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Defending the Political Culture of St Andrews

Us vs them?

It can be in no doubt that political shockwaves of recent events have well and truly reverberated around the world and even a place which calls itself the bubble is no exception. As such, perhaps it is no wonder that this has given us time to do some introspection on our own political culture. Articles on our very own Stand have criticised our “political apathy and rallied students to Stand United against potentially worrying developments both at home and abroad.

Indeed, it is easy to criticise the seemingly detached nature of St Andrews. It’s small and remote. Some have even argued that we “exist outside modern civilisation.” It’s relatively safe. And yes, I don’t think many of us can deny it, it’s privileged. Is it any wonder then that we are accused of ‘pervasive apathy’ or that we ought to “re-enter the reality of the world“?

However, I do not believe that this portrayal does justice to either the diversity of our student body or the political culture in which we operate. In a world where it is often all-too easy to criticise the clear leftist bias within universities, St Andrews has done what many have not – created a truly inclusive environment for all political persuasions.

Coming here, I never thought I’d encounter the range of people I’ve met – communists and royalists, feminists and anarchists, conservatives and progressives – and that’s just my friendship group alone! In an institution often criticised for a lack of visible diversity, diversity of thought is in our DNA. It runs into our studies, our protests, our conversations over dinner. What’s more, St Andrews provides us with the perfect surroundings in which to think for ourselves, have dialogue with others and to grow.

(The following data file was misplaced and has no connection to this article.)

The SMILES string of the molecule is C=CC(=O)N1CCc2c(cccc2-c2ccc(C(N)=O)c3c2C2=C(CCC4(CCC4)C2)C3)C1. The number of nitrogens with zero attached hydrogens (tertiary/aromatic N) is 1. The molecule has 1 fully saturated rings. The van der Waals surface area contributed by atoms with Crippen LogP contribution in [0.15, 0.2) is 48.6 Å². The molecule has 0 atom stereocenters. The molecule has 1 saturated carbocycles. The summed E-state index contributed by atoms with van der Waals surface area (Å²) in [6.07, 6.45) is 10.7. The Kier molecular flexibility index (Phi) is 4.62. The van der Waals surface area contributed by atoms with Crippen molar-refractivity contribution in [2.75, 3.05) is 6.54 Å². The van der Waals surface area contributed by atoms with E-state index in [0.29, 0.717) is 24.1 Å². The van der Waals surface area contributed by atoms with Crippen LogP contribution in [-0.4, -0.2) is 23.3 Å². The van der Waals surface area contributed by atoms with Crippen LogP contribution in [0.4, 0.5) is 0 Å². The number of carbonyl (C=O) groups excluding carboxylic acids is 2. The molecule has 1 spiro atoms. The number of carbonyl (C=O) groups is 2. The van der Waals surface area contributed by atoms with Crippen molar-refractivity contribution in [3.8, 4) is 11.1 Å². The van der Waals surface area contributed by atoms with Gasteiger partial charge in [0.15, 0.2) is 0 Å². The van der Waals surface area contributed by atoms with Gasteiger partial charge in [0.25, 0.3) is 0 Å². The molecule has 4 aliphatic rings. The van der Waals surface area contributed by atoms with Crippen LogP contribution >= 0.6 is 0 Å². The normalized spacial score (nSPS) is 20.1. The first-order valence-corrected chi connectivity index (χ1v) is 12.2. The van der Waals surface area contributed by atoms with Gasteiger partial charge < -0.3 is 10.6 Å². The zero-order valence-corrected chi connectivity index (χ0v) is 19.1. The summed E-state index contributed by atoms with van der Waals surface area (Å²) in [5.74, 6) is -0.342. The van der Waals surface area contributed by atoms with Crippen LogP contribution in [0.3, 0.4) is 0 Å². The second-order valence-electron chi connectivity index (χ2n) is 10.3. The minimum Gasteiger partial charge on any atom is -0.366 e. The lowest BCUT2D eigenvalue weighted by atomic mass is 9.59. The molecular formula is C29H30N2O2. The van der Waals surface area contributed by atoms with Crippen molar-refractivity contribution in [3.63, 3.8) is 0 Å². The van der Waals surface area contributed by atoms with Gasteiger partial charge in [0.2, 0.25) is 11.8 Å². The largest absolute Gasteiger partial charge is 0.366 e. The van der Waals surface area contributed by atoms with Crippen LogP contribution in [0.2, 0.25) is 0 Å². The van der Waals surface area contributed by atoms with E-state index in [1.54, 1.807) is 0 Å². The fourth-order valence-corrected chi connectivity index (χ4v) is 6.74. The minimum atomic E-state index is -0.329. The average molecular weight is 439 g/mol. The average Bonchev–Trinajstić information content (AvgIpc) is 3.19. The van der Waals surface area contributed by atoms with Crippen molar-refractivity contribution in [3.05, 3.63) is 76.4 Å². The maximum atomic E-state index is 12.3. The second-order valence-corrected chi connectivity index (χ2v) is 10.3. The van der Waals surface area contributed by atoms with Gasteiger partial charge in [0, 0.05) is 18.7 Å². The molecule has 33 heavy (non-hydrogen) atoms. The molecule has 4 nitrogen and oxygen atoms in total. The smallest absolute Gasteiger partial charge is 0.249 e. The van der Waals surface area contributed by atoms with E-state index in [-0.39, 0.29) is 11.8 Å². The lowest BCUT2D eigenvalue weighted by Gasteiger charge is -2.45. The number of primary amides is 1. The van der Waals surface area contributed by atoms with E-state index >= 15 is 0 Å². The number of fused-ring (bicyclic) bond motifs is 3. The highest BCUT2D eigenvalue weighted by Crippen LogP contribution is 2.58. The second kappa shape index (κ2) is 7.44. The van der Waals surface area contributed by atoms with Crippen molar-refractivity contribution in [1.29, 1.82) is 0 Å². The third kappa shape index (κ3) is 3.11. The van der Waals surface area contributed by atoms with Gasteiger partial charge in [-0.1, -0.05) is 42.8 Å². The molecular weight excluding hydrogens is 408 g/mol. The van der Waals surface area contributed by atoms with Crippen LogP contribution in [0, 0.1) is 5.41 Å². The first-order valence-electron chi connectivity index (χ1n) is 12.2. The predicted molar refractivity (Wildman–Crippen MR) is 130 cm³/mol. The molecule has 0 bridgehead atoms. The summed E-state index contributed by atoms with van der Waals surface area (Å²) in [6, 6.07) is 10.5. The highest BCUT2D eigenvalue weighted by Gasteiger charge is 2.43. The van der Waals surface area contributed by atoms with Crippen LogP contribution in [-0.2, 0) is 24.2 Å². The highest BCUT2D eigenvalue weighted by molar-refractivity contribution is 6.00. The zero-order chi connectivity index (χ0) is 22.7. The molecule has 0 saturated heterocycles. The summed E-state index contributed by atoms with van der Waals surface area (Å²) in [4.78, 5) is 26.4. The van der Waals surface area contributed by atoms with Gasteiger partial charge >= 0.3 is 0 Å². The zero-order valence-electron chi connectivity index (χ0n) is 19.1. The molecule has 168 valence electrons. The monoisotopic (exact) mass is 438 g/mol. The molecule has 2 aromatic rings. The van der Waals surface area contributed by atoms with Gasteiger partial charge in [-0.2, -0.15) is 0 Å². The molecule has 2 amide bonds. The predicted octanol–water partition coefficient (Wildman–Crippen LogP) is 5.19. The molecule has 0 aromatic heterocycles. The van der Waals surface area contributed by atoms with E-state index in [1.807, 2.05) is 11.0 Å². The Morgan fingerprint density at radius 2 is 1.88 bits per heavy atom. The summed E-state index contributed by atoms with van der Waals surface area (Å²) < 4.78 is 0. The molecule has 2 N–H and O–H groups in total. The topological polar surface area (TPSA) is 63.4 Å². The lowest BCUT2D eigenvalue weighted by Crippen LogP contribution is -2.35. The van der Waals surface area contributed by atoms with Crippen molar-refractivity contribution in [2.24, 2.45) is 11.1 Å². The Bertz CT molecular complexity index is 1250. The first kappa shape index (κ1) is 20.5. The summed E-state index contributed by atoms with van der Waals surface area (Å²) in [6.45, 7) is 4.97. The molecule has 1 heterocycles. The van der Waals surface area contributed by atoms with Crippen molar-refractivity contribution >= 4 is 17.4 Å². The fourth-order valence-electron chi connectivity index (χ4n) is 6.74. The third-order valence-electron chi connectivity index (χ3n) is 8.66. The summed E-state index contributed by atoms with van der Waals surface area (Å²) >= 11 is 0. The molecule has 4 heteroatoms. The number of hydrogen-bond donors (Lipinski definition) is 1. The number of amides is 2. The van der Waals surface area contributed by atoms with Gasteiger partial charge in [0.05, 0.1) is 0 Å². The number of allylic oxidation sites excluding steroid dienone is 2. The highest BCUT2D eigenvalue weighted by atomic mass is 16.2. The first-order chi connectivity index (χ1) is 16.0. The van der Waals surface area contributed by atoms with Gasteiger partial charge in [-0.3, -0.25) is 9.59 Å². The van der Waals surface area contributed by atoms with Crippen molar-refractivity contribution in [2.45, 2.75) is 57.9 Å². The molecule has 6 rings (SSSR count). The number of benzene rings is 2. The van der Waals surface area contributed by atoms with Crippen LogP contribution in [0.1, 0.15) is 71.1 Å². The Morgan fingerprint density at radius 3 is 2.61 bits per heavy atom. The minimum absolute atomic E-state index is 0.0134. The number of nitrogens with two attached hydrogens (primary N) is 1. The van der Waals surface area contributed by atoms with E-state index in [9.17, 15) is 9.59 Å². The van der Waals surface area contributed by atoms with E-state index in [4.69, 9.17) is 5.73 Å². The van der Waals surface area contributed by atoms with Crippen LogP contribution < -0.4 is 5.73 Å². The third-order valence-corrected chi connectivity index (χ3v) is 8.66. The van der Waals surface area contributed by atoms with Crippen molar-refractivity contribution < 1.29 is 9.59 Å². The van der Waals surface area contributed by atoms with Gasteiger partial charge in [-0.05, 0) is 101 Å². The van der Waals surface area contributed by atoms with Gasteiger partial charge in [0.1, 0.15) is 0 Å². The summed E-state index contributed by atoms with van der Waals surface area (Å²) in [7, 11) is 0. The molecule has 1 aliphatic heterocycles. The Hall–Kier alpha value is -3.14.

This was exemplified earlier this year when the Republicans Overseas and the Socialist Society met for a drink in the cellar of Aikmans. There was no violence like the sight we have seen at UC Berkeley, no fires, no brawls. Just “good natured and ultimately constructive debate.” And booze. How very St Andrean.

That’s not so say that all protests are counter-productive. Students have every right to protest and make their voices heard. Protests can be a force for good, a force for the change we want to see in the world. But, I fear that in all our passion and conviction, we risk losing the very thing that makes our political culture what it is – our ability to have a discussion. We have already seen how protests can alienate even those individuals taking part simply by underestimating the diversity of values and beliefs in our student body. This “us vs them” dichotomy can not only be alienating, but it not an accurate representation of the university or the world at large.

It has been said that we have to stand up due to the needs of “minorities,” “the oppressed,” and “the young.” This wrongly assumes an interchangeability of these groups, that we can somehow be put in a homogenous clump of like-minded souls. However, what worries me more is the idea that “we’ve taken on a common enemy” – a dark and faceless opposition which must be fought at every turn.

This enforced political dichotomy, an ‘us vs them’ mentality, is a division which overlooks the range of complexities in people’s beliefs and ideas, complexities which I’ve experienced time and time again in my time here. If we prioritise potentially alienating protests over meaningful discourse – the type we have already seen in the cellar of Aikmans – then we lose a major component of what makes St Andrews special: our inclusivity and our respect for intellectual diversity.

To those who say that we need to be more politically engaged, I agree. To those with the passion and conviction to stand up for what they believe in, I support you. But we mustn’t homogenise diverse groups of people, portray those we disagree with as “enemies” or alienate those with different views from our own. If we do, “re-entering the reality of the world” – a world of different beliefs, values and opinions – may be more difficult than we think. 

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